Part of the reason Kinder Morgan's plan has greater visibility for quicker growth is due to its robust project backlog. The company has a five-year project backlog that currently stands at $17.6 billion in projects. As the following slide notes, 90% of those projects are backed by fee-based pipeline and terminal assets, which the company already has contracts with customers to build.
In addition to that already contracted growth, the company has a number of other projects in the pipeline, so to speak, that look promising. This gives the company a lot of confidence it can hit its growth targets and continue to grow at a decent clip for years to come.
Meanwhile, Enterprise Products Partners' growth pipeline is a bit less robust. As we see on the next slide, the company has just $6 billion in projects under construction over the next two years.
While the partnership likely does have a number of other projects in the pipeline beyond 2016, it's not as forthcoming about them. Further, it doesn't have the megaprojects that Kinder Morgan has as it boasts the $5.4 billion Trans Mountain pipeline project in Canada to go along with the potential to move forward with the New England Direct, or NED, project to deliver natural gas to that region, which could be worth up to $6.5 billion in future investment. These projects have the potential to drive superior long-term growth.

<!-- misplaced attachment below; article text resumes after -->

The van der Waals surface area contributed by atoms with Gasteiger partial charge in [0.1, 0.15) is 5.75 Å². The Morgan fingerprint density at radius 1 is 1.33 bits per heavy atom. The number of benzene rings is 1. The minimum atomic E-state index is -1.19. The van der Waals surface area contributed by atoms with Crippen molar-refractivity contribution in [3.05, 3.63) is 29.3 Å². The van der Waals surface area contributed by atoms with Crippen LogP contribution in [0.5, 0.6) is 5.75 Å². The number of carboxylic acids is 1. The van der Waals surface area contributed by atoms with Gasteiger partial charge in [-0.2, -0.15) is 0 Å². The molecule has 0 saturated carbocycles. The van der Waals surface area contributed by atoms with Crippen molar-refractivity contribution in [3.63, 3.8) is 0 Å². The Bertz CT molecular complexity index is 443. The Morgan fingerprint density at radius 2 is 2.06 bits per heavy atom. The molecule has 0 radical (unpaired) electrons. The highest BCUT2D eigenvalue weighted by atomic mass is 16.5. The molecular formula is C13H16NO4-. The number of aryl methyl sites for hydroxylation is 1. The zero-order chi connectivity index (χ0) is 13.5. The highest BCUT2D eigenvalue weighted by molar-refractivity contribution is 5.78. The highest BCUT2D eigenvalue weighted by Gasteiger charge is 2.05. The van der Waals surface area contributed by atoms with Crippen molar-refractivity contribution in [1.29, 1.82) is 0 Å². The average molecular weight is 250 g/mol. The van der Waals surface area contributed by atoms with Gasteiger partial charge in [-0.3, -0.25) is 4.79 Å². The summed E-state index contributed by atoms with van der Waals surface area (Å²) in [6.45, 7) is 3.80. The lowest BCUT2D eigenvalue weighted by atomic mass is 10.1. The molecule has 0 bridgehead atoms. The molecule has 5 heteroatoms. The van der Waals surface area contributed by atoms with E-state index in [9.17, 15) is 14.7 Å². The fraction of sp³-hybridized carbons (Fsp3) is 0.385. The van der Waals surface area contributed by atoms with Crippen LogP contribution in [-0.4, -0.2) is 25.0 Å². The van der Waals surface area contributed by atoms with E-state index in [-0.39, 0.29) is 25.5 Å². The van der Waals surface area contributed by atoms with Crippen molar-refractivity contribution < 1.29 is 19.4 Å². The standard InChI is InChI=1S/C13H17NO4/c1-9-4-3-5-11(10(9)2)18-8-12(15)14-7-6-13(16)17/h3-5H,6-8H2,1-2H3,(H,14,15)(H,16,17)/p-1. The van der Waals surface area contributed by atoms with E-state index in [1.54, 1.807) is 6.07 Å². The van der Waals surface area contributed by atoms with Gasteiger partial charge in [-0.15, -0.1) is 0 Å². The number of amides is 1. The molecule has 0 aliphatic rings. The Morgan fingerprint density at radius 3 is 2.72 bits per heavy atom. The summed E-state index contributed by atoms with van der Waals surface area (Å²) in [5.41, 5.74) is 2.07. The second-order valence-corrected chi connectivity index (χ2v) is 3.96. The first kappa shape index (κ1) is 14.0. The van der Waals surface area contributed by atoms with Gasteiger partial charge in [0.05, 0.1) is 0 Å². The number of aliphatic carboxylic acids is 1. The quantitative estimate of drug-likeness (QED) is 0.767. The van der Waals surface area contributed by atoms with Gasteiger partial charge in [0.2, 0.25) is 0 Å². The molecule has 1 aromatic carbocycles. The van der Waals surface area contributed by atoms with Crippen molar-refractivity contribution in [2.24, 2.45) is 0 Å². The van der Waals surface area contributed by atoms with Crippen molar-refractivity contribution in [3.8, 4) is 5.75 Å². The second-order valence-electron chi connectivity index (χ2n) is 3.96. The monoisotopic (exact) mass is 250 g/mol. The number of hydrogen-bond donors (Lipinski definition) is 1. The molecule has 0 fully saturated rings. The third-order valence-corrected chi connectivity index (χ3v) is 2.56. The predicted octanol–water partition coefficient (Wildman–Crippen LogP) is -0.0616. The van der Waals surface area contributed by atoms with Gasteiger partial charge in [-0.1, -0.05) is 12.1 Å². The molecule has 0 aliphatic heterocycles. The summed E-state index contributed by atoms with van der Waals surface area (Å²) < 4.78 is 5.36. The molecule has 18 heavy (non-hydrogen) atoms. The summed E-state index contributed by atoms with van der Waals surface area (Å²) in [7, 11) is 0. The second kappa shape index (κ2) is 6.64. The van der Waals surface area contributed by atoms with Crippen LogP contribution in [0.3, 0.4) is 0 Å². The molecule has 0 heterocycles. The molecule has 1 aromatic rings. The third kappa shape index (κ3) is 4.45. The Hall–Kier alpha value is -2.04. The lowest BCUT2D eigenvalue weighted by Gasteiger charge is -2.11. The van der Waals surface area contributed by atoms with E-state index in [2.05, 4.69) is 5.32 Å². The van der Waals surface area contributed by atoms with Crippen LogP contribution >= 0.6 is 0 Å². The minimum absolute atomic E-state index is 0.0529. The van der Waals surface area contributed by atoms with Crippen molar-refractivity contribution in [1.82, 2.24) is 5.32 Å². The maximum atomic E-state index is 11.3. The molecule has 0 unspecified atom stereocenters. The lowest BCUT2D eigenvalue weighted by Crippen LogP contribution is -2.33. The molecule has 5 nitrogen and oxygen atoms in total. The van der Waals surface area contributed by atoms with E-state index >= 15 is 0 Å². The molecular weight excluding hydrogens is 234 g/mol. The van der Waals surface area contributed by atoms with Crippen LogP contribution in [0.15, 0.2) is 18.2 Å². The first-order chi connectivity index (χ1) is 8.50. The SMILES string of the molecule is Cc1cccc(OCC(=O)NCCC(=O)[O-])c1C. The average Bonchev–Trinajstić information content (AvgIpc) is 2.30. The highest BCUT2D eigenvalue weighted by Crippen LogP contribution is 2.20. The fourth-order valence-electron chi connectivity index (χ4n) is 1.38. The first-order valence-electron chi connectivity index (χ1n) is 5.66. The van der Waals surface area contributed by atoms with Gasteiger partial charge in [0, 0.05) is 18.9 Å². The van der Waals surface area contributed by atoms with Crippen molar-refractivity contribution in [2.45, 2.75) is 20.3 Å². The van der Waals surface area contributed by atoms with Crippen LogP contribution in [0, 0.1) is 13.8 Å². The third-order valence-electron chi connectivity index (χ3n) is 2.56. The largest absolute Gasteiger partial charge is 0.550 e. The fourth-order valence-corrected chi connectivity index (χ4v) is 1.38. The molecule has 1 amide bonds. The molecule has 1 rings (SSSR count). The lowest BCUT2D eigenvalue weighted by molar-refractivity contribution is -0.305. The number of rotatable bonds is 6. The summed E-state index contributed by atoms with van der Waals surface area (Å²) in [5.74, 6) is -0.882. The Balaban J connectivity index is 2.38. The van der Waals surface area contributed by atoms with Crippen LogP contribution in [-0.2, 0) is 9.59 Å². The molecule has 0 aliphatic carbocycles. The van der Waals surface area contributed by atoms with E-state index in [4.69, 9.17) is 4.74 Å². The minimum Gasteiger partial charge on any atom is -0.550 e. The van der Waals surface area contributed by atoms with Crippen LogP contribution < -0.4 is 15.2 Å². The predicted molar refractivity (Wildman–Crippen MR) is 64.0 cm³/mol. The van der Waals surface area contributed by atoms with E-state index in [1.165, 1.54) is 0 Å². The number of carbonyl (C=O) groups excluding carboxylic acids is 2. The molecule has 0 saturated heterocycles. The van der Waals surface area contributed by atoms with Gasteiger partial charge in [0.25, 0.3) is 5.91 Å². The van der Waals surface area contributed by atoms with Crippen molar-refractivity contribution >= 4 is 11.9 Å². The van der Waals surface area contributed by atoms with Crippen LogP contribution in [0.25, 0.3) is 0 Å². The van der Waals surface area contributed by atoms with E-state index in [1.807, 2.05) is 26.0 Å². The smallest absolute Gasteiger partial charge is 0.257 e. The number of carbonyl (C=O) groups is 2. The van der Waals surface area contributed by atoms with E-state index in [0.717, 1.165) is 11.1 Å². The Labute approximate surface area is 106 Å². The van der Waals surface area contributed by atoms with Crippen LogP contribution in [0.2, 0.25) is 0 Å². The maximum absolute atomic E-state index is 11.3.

If I were choosing between the two my choice would be to go with the company offering better visibility on future growth. The clear choice there is Kinder Morgan.
The bottom line here is we like both companies for different reasons. Kinder Morgan's stock comes with a premium valuation as investors are paying up for its visible future growth. Meanwhile, Enterprise offers a bit more value today, but with less visibility for future growth. The better buy today really depends on whether growth or value is more important.
Matt DiLallo owns shares of Enterprise Products Partners and has the following options: short January 2016 $32.5 puts on Kinder Morgan and long January 2016 $32.5 calls on Kinder Morgan. Tyler Crowe owns shares of Enterprise Products Partners. The Motley Fool recommends Enterprise Products Partners and Kinder Morgan. The Motley Fool owns shares of Kinder Morgan. Try any of our Foolish newsletter services free for 30 days. We Fools may not all hold the same opinions, but we all believe that considering a diverse range of insights makes us better investors. The Motley Fool has a disclosure policy.